Xinhua: Qinghai-Tibet Railroad to Begin Trial Operation on July 1, 2006

March 8, 2005

Minister of Railways Liu Zhijun announced that the controversial Qinghai-Tibet railway will commence trial operations on July 1, 2006, according to a March 7 Xinhua report. The 1,142-kilometer (714-mile) section from Golmud, in Qinghai province, to Lhasa will be completed by the end of 2005. More than 80 percent of the sector will be above 4,000 meters (13,124 feet) elevation and will have a high point of 5,072 meters (16,641 feet). When construction began in 2001, officials estimated the cost at 26.2 billion yuan ($3.16 billion); but the figure has now risen to some 30 billion yuan. According to Xinhua, when the railroad opens for business in 2007 and connects Lhasa to Xining, the capital of Qinghai province, the Tibetan region will be linked to "the major cities of Beijing, Chengdu, Shanghai, and Guangzhou."

CECC Comment

Officially designated one of China’s top infrastructure projects, the railway will end the TAR’s status as the only provincial-level area in China without rail service. Chinese officials defend the project, saying that it will boost trade, create jobs, and raise the standard of living. Analysts outside China suggest that the railway’s most profound impact may be on the population mix, officially 15 Tibetans to 1 Han, and point to the Inner Mongolia Autonomous Region as a precedent. Railroads there were built decades ago, and ethnic Han now outnumber ethnic Mongols by more than five to one.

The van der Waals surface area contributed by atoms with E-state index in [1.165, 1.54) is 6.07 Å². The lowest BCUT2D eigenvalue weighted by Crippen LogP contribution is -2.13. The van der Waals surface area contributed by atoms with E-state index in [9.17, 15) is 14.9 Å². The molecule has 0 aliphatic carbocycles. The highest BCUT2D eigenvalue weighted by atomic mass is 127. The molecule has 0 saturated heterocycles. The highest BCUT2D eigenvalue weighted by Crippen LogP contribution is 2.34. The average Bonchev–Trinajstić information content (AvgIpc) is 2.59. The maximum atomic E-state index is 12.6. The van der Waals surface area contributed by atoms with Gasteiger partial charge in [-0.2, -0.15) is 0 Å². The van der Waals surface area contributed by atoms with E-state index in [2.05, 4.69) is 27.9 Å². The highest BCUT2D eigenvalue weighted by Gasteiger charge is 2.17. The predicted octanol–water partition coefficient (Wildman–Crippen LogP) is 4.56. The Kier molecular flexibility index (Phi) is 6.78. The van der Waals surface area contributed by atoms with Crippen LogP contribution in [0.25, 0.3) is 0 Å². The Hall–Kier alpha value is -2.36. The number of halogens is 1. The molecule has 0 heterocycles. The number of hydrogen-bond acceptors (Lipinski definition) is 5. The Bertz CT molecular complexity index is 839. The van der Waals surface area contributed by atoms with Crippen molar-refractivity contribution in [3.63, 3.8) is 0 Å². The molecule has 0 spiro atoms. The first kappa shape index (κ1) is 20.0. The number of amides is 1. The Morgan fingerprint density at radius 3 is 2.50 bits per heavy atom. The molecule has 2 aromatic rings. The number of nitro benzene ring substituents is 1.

Tibetan officials in the TAR dismiss the notion that ethnic Han influx into the TAR is either a current issue or will become one. Chairman of the TAR government Nampa Phuntsog said in a 2003 interview that "bad weather and geographical conditions" will keep Han from staying permanently, and "the ratio of ethnic groups in Tibet will not change dramatically."

Recognizing that international pressure could not halt the railroad’s construction, foreign advocacy groups instead adopted more activist tactics. A report by the International Campaign for Tibet called for measures to limit the influx of non-Tibetans, ensure that Tibetans enjoy a significant share of economic benefits, provide Tibetans a free and meaningful voice in planning and management, and take into account the full range of environmental consequences.

China’s effort to improve the project’s image by attracting international participation has met with little success. Xinhua reported on February 25, however, that Railways Minister Liu had announced that a consortium led by Bombardier, a Canadian industrial group, had signed a $329 million contract to manufacture 367 "state-of-the-art" cars for the railway. The consortium operates a factory in Shandong province and won Chinese contracts worth more than $500 million in 2004.

Additional information about the Qinghai-Tibet railway and related issues is available in the CECC 2004 Annual Report.